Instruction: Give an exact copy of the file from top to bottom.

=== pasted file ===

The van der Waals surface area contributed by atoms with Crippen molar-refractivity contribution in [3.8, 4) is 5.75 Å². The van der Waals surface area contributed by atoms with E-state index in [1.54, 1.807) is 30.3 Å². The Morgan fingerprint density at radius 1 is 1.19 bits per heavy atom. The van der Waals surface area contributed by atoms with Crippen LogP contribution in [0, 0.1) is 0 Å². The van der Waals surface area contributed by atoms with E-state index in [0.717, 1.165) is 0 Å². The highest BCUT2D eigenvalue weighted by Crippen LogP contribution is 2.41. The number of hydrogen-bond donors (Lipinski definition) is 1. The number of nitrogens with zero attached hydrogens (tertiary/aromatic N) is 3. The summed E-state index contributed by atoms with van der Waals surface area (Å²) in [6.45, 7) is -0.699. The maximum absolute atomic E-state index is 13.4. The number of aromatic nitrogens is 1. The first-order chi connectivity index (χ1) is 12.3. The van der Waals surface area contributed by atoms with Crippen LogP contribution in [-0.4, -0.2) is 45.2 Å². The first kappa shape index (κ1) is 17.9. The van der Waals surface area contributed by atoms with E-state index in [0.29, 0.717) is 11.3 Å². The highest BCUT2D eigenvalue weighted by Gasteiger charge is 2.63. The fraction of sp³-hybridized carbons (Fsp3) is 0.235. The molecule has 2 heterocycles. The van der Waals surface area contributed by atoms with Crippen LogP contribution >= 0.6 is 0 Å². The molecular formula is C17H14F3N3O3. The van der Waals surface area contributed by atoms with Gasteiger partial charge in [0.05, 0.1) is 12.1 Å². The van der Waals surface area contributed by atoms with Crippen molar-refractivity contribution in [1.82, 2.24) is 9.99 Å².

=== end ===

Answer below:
The van der Waals surface area contributed by atoms with Crippen molar-refractivity contribution in [3.8, 4) is 5.75 Å². The van der Waals surface area contributed by atoms with E-state index in [1.54, 1.807) is 30.3 Å². The Morgan fingerprint density at radius 1 is 1.19 bits per heavy atom. The van der Waals surface area contributed by atoms with Crippen LogP contribution in [0, 0.1) is 0 Å². The van der Waals surface area contributed by atoms with E-state index in [0.717, 1.165) is 0 Å². The highest BCUT2D eigenvalue weighted by Crippen LogP contribution is 2.41. The number of hydrogen-bond donors (Lipinski definition) is 1. The number of nitrogens with zero attached hydrogens (tertiary/aromatic N) is 3. The summed E-state index contributed by atoms with van der Waals surface area (Å²) in [6.45, 7) is -0.699. The maximum absolute atomic E-state index is 13.4. The number of aromatic nitrogens is 1. The first-order chi connectivity index (χ1) is 12.3. The van der Waals surface area contributed by atoms with Crippen LogP contribution in [-0.4, -0.2) is 45.2 Å². The first kappa shape index (κ1) is 17.9. The van der Waals surface area contributed by atoms with E-state index in [0.29, 0.717) is 11.3 Å². The highest BCUT2D eigenvalue weighted by Gasteiger charge is 2.63. The fraction of sp³-hybridized carbons (Fsp3) is 0.235. The molecule has 2 heterocycles. The van der Waals surface area contributed by atoms with Crippen LogP contribution >= 0.6 is 0 Å². The molecular formula is C17H14F3N3O3. The van der Waals surface area contributed by atoms with Gasteiger partial charge in [0.05, 0.1) is 12.1 Å². The van der Waals surface area contributed by atoms with Crippen molar-refractivity contribution in [1.82, 2.24) is 9.99 Å².